Lead authors: Renzo Lavin & Carolina Cornejo (ACIJ)
Contributing authors: Sruti Bandyopadhyay (World Bank)
- Module 01
- Other Relevant Stakeholders
How can all these stakeholders work together to strengthen accountability?
A case study in Argentina regarding environment, health, and sanitation
The Mendoza case is an Argentinean public interest litigation case against the National Government, the Province of Buenos Aires, the Autonomous City of Buenos Aires, and 44 companies regarding health damages suffered from the environmental contamination of the Matanza-Riachuelo river basin. This case was initiated in 2004 by Beatriz Mendoza—an inhabitant of the polluted area—and entailed an inter-jurisdictional problem that has (a) mobilized several nongovernmental organizations (NGOs) and the National Ombudsman to demand corrective action, (b) triggered a response by the judiciary, and (c) involved the General Audit Office in the process of policy implementation.
In 2006, the Supreme Court of the Nation decided to take up the collective environmental case and ordered defendants to submit an integrated plan to clean the river basin. The court did not make the public policies relevant to the issue but charged political authorities with that task. Because of the institutional fragmentation in the inter-jurisdictional river basin, the Federal Government, theProvince of Buenos Aires, and the Autonomous City of Buenos Aires decided to form the ACUMAR, the inter-jurisdictional river basin authority. Public hearings were held the first two years, during which the defendants presented the integrated plan and informed the public about progress made.
Attesting that pollution of the river had led to a range of human rights violations—such as violations of the right to health, water, housing, and a clean environment—the ombudsman and some NGOs working in the field were accepted as third parties in the case. In addition, the court commissioned the University of Buenos Aires to evaluate the integrated plan.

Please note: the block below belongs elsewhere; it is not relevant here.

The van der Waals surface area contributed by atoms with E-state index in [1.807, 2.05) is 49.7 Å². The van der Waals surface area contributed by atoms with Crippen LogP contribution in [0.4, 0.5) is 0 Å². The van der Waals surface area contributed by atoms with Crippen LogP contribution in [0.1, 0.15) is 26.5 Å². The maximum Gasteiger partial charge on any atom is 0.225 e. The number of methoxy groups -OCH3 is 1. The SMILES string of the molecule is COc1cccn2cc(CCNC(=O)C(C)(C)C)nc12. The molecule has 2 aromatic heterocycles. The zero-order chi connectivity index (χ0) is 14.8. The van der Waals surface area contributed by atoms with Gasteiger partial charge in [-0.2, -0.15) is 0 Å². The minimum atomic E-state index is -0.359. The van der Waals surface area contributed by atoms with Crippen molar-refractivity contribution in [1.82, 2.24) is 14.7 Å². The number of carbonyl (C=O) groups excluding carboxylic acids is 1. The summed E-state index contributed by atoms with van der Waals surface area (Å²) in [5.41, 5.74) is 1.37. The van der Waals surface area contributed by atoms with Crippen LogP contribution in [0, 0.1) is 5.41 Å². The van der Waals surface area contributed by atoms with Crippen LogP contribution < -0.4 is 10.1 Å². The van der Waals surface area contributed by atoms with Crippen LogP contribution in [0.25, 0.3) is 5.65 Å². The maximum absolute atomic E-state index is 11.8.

After a second round of public hearings in 2008, the court issued a landmark judgment that ordered the responsible authorities to implement a program of specific public policies to restore the environment, prevent future harm, and improve the lives of the inhabitants of the river basin.
The ombudsman and NGOs were tasked with forming a monitoring committee to control the implementation. In addition, the General Audit Office would be in charge of controlling the economic aspects. Furthermore, judicial control with the implementation was delegated to a federal judge of the Quilmes Court. Finally, regarding policy design, public hearings would be carried out, and a process of dialogue between all parties in the Mendoza case—including inhabitants of the river basin area—would be initiated. This response opened the political space for solving the problem, which is still being implemented.
The Mendoza case illustrates how the responsibilities and efforts of multiple social and institutional stakeholders can be merged and articulated along the policy process (design, implementation, and evaluation) toward strengthened accountability in areas that concern human rights, service delivery, and development.